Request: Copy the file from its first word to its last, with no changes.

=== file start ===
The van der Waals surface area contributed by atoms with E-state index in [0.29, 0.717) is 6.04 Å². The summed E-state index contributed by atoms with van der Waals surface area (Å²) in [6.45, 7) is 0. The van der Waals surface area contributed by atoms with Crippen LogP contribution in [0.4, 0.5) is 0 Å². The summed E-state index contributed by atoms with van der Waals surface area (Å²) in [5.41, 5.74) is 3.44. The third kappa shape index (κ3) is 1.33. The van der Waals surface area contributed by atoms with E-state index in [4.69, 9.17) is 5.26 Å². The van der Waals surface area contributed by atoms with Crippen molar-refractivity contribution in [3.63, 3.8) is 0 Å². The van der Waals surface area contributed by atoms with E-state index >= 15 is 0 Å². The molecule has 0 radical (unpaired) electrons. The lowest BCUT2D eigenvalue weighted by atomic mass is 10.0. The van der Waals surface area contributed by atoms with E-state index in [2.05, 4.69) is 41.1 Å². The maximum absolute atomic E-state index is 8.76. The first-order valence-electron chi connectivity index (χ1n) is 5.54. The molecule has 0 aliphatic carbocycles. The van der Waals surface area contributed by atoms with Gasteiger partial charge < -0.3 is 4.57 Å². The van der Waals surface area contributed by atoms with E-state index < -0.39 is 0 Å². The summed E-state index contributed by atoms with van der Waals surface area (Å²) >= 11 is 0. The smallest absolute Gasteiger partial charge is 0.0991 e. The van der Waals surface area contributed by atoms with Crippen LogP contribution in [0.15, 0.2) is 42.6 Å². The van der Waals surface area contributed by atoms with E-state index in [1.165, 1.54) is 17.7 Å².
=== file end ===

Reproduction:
The van der Waals surface area contributed by atoms with E-state index in [0.29, 0.717) is 6.04 Å². The summed E-state index contributed by atoms with van der Waals surface area (Å²) in [6.45, 7) is 0. The van der Waals surface area contributed by atoms with Crippen LogP contribution in [0.4, 0.5) is 0 Å². The summed E-state index contributed by atoms with van der Waals surface area (Å²) in [5.41, 5.74) is 3.44. The third kappa shape index (κ3) is 1.33. The van der Waals surface area contributed by atoms with E-state index in [4.69, 9.17) is 5.26 Å². The van der Waals surface area contributed by atoms with Crippen molar-refractivity contribution in [3.63, 3.8) is 0 Å². The van der Waals surface area contributed by atoms with E-state index >= 15 is 0 Å². The molecule has 0 radical (unpaired) electrons. The lowest BCUT2D eigenvalue weighted by atomic mass is 10.0. The van der Waals surface area contributed by atoms with E-state index in [2.05, 4.69) is 41.1 Å². The maximum absolute atomic E-state index is 8.76. The first-order valence-electron chi connectivity index (χ1n) is 5.54. The molecule has 0 aliphatic carbocycles. The van der Waals surface area contributed by atoms with Gasteiger partial charge < -0.3 is 4.57 Å². The van der Waals surface area contributed by atoms with E-state index < -0.39 is 0 Å². The summed E-state index contributed by atoms with van der Waals surface area (Å²) >= 11 is 0. The smallest absolute Gasteiger partial charge is 0.0991 e. The van der Waals surface area contributed by atoms with Crippen LogP contribution in [0.15, 0.2) is 42.6 Å². The van der Waals surface area contributed by atoms with E-state index in [1.165, 1.54) is 17.7 Å².